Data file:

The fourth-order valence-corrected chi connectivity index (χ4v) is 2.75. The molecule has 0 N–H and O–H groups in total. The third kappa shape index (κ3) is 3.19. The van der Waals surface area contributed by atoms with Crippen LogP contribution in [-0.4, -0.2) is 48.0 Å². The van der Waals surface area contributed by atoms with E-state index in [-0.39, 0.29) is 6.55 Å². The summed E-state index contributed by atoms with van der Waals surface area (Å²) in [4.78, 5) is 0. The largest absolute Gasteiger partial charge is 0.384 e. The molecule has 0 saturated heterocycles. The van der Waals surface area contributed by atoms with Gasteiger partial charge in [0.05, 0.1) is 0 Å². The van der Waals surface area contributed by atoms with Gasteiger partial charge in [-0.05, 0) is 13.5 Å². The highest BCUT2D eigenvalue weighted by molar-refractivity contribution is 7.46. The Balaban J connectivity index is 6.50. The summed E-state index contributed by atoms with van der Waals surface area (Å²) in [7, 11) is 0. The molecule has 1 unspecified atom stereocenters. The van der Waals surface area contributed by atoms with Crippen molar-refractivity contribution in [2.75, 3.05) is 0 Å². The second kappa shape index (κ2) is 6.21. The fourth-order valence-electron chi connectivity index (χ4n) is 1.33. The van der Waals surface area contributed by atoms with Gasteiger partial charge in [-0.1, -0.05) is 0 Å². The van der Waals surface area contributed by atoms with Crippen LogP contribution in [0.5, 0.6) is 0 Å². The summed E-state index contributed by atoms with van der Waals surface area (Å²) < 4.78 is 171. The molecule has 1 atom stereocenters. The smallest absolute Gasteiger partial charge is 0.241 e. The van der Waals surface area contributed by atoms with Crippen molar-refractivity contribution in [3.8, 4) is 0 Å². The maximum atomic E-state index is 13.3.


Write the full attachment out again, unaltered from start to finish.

The fourth-order valence-corrected chi connectivity index (χ4v) is 2.75. The molecule has 0 N–H and O–H groups in total. The third kappa shape index (κ3) is 3.19. The van der Waals surface area contributed by atoms with Crippen LogP contribution in [-0.4, -0.2) is 48.0 Å². The van der Waals surface area contributed by atoms with E-state index in [-0.39, 0.29) is 6.55 Å². The summed E-state index contributed by atoms with van der Waals surface area (Å²) in [4.78, 5) is 0. The largest absolute Gasteiger partial charge is 0.384 e. The molecule has 0 saturated heterocycles. The van der Waals surface area contributed by atoms with Gasteiger partial charge in [0.05, 0.1) is 0 Å². The van der Waals surface area contributed by atoms with Gasteiger partial charge in [-0.05, 0) is 13.5 Å². The highest BCUT2D eigenvalue weighted by molar-refractivity contribution is 7.46. The Balaban J connectivity index is 6.50. The summed E-state index contributed by atoms with van der Waals surface area (Å²) in [7, 11) is 0. The molecule has 1 unspecified atom stereocenters. The van der Waals surface area contributed by atoms with Crippen molar-refractivity contribution in [2.75, 3.05) is 0 Å². The second kappa shape index (κ2) is 6.21. The fourth-order valence-electron chi connectivity index (χ4n) is 1.33. The van der Waals surface area contributed by atoms with Gasteiger partial charge in [-0.1, -0.05) is 0 Å². The van der Waals surface area contributed by atoms with Crippen LogP contribution in [0.5, 0.6) is 0 Å². The summed E-state index contributed by atoms with van der Waals surface area (Å²) < 4.78 is 171. The molecule has 1 atom stereocenters. The smallest absolute Gasteiger partial charge is 0.241 e. The van der Waals surface area contributed by atoms with Crippen molar-refractivity contribution in [3.8, 4) is 0 Å². The maximum atomic E-state index is 13.3.